The Farmer Field Schools (CEP) allowed rice farmers in Gihanga commune to significantly increase production. The CEP is a comparative approach between the so-called peasant practice and the Rice Intensive System (IRS), which is a better method to help rice farmers break with the old practice. “One of the expected results of the Field School Producer is that the producer is autonomous compared to the extension,” says Ms. Fidès Nduwayo. SRI gives farmers good production without spending a lot of money. “The system does not require a lot of seeds, as is the case with the old practice: only one seed can produce enough as long as the golden rule is followed.”

Thanks to cooperatives, rice farmers have been able to increase yields. Also, it becomes easy for them to sell the production at a better price.

The PNSADR-IM has set up agronomists to supervise the farmers who work with this program. The intensive rice farming system has saved time and resources compared to the old system. “For example, on 1 ha instead of using 100 kg of seed, rice farmers can use 20 kg,” said Stany Nsabimana, one of the local rice farmers. He says they used to grow without worrying about good farming practices. Reason why the yield was not good.

Rice cooperatives to enhance production and combat usury

Rubin Sibomana, vice-president of the Seed Multiplication and Rice Marketing Cooperative “COMUSECORI” located in Rugombo commune, said that if it had not been for the PNSADR-IM, they would continue to take on more debt. Previously, everyone worked for themselves. The PNSADR-IM trained them on the benefits of working in groups through cooperatives. In addition, he built a large storage shed for improved rice conservation. They numbered 21, but now there are 350 of whom 262 are men and 88 are women. Production did not exceed 100 tons of rice per crop. Currently, production is around 2500 tons of rice per crop. There are no more members of the cooperative who resort to usury to save their families from hunger. When you need money, we credit the cooperative and the problem is solved. Sibomana reports that this program has given them pallets and moisture meters. It has built 6 storage sheds for rice cooperatives in the Imbo region (2 in Rugombo, 2 in Gihanga and 2 in Mpanda). Brand new shellers are already installed.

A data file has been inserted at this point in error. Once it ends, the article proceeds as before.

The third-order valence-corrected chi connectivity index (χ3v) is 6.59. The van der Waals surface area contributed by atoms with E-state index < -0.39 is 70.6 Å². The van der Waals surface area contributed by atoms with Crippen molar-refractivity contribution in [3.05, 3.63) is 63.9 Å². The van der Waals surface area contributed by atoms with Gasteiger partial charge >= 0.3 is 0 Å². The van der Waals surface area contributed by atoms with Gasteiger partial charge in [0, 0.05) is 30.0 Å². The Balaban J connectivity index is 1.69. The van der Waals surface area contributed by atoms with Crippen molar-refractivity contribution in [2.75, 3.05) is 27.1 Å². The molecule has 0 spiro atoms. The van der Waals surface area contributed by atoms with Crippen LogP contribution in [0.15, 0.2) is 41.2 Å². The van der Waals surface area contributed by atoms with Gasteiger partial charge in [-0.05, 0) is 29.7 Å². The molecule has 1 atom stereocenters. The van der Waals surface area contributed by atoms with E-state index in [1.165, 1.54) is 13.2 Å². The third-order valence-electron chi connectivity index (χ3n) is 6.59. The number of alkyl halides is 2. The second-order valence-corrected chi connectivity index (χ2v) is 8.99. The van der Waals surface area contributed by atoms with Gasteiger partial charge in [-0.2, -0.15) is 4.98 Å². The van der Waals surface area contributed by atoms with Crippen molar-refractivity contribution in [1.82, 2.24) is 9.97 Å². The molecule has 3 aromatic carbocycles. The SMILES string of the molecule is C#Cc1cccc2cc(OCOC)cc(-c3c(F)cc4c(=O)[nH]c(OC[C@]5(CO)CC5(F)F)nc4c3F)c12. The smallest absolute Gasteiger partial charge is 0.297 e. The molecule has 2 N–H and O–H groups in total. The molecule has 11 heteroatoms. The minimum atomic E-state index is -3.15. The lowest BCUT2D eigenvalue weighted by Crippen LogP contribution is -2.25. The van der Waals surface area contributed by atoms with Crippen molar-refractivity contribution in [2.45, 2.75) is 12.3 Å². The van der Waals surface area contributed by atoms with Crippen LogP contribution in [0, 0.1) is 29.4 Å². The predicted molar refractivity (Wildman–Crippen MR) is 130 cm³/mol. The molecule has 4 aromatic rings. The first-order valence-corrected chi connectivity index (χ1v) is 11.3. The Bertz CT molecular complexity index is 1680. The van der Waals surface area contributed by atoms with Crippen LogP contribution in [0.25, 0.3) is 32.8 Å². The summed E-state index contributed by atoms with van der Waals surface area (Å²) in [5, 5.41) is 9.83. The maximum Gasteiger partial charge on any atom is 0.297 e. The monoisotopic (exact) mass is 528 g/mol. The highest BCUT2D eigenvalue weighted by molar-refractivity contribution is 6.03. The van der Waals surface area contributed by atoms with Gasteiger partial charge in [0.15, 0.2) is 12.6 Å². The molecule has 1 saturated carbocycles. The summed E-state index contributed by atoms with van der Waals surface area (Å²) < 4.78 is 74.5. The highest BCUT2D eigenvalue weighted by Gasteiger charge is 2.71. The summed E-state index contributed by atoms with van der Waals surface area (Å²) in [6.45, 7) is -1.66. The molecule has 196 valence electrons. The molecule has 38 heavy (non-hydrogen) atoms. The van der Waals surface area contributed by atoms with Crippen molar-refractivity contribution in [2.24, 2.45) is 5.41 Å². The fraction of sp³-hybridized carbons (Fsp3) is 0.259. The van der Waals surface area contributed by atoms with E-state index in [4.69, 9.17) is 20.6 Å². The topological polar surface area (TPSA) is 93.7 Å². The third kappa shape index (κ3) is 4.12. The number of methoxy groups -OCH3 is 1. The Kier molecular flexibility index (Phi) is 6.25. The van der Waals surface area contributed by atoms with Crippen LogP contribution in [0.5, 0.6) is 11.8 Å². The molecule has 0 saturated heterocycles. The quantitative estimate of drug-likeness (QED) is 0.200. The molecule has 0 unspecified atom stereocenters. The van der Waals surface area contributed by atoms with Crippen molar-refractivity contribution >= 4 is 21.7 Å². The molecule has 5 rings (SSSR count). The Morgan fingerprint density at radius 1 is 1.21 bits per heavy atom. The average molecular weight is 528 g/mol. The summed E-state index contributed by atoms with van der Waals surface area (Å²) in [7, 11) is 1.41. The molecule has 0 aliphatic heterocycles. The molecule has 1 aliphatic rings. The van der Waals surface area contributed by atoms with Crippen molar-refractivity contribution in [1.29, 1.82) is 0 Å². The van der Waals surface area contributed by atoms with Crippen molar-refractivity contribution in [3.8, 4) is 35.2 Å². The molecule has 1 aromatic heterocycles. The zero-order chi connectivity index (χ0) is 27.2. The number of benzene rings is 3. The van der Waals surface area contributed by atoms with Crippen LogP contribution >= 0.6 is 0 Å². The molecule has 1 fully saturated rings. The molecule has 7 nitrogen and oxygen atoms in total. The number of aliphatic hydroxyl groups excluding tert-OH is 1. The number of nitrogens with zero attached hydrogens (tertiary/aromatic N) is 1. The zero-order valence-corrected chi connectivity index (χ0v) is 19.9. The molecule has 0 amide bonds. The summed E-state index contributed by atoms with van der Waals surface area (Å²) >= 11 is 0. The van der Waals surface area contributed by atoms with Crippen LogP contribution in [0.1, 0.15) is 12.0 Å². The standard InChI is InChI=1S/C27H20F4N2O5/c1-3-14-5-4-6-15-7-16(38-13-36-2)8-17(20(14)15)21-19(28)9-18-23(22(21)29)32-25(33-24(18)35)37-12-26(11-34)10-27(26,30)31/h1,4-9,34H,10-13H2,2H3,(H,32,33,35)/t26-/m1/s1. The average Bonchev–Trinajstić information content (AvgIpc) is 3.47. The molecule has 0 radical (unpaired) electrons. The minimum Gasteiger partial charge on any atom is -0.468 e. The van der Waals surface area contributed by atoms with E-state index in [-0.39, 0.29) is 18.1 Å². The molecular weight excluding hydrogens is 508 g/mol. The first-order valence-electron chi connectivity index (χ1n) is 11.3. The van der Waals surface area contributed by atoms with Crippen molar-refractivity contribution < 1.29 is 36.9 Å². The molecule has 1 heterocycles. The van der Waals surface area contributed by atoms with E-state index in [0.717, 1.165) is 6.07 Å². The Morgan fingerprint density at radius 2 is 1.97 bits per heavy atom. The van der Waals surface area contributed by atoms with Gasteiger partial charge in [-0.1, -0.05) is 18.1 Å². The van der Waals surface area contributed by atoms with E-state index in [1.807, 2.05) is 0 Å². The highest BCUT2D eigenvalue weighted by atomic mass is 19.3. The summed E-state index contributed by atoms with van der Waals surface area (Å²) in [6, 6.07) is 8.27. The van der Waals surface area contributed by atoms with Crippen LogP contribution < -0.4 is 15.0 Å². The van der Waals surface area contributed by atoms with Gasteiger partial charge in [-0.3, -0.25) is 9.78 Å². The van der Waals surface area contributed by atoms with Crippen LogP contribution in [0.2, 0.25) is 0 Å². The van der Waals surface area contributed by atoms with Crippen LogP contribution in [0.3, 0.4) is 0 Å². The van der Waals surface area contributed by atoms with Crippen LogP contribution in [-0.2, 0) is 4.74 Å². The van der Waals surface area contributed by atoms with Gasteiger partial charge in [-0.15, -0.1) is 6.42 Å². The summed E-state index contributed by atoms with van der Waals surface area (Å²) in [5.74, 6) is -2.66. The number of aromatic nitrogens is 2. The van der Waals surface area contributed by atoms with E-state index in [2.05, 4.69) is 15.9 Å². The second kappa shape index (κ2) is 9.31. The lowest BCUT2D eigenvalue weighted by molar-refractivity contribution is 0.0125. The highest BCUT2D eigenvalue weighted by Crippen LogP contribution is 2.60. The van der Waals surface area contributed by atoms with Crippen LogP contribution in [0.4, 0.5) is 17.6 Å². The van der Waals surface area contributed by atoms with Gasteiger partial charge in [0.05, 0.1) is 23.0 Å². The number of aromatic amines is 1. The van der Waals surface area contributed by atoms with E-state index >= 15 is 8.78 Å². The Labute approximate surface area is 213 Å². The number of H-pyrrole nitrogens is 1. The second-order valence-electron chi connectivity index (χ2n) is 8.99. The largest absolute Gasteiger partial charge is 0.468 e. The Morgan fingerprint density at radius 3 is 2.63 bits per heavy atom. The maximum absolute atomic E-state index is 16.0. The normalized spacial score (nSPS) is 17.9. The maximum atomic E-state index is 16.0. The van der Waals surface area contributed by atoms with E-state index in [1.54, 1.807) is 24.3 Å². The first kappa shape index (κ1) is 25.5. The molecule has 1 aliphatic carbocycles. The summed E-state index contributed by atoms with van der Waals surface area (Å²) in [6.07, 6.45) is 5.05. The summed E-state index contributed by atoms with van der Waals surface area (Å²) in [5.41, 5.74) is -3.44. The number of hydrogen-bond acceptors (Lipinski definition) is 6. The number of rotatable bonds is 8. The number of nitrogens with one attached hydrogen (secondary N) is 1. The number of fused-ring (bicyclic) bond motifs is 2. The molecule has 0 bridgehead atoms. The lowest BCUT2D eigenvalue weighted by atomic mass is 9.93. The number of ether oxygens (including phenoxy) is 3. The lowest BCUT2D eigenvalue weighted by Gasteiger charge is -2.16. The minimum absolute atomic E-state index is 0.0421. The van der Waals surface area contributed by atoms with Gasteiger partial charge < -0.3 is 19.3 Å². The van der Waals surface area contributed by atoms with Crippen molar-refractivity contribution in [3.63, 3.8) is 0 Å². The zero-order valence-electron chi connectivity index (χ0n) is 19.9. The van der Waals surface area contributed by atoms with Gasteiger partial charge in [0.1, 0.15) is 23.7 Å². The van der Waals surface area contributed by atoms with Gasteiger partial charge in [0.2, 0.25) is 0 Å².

The rice cooperatives financed by PNSADR-IM have been able to benefit from the husking machines with the aim of helping to improve the transformation and the valorization of the rice.

In Rugombo commune, the members of the cooperative “Muceriwacu” supervised by the PNSADR-IM do not hide their satisfaction. “Since 2015, the year in which the PNSADR-IM started to support us, our cooperative has made significant progress,” says Chantal Ndayizeye, a woman member of this cooperative. Among other things, it cites the capacity building of cooperative members in modern rice production through the intensive rice system. Thus, thanks to the training received, the production of rice per hectare has increased. She went from 50 bags to more than 80 bags of rice on the same plot. For her, the benefits of joining a cooperative are enormous. “It is easy to sell rice production at a good price. Moreover, the members of the cooperative receive chemical fertilizers at an affordable price, sometimes even on credit refundable at the time of harvest, “she adds. Before she joined the cooperative, Ndayizeye acknowledged that in case of illness, getting treatment was a headache. In addition to the money the co-op disburses, members contribute to supplement health care bills for members. Each year, they share the profits obtained from rice sales.